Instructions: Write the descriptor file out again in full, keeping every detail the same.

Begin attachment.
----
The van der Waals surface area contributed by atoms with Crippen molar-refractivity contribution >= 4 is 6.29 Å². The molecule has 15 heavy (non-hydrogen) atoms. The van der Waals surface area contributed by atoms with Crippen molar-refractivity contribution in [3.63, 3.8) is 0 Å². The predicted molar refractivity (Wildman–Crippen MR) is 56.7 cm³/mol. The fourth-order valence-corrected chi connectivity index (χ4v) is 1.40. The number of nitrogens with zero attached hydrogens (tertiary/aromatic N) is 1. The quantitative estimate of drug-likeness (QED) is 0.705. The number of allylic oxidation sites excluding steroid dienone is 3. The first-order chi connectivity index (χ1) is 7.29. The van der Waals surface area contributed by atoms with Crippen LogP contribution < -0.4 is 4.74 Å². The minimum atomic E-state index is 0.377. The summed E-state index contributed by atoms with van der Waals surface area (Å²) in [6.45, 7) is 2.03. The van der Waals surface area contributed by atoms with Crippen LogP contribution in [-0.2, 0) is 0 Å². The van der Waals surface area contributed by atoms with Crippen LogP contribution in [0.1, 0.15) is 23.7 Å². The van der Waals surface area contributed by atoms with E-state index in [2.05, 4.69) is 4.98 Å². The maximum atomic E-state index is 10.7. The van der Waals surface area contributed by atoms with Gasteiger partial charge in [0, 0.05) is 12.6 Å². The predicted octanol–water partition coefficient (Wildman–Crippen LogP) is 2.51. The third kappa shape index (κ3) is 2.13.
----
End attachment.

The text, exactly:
The van der Waals surface area contributed by atoms with Crippen molar-refractivity contribution >= 4 is 6.29 Å². The molecule has 15 heavy (non-hydrogen) atoms. The van der Waals surface area contributed by atoms with Crippen molar-refractivity contribution in [3.63, 3.8) is 0 Å². The predicted molar refractivity (Wildman–Crippen MR) is 56.7 cm³/mol. The fourth-order valence-corrected chi connectivity index (χ4v) is 1.40. The number of nitrogens with zero attached hydrogens (tertiary/aromatic N) is 1. The quantitative estimate of drug-likeness (QED) is 0.705. The number of allylic oxidation sites excluding steroid dienone is 3. The first-order chi connectivity index (χ1) is 7.29. The van der Waals surface area contributed by atoms with Crippen LogP contribution < -0.4 is 4.74 Å². The minimum atomic E-state index is 0.377. The summed E-state index contributed by atoms with van der Waals surface area (Å²) in [6.45, 7) is 2.03. The van der Waals surface area contributed by atoms with Crippen LogP contribution in [-0.2, 0) is 0 Å². The van der Waals surface area contributed by atoms with Crippen LogP contribution in [0.1, 0.15) is 23.7 Å². The van der Waals surface area contributed by atoms with E-state index in [2.05, 4.69) is 4.98 Å². The maximum atomic E-state index is 10.7. The van der Waals surface area contributed by atoms with Gasteiger partial charge in [0, 0.05) is 12.6 Å². The predicted octanol–water partition coefficient (Wildman–Crippen LogP) is 2.51. The third kappa shape index (κ3) is 2.13.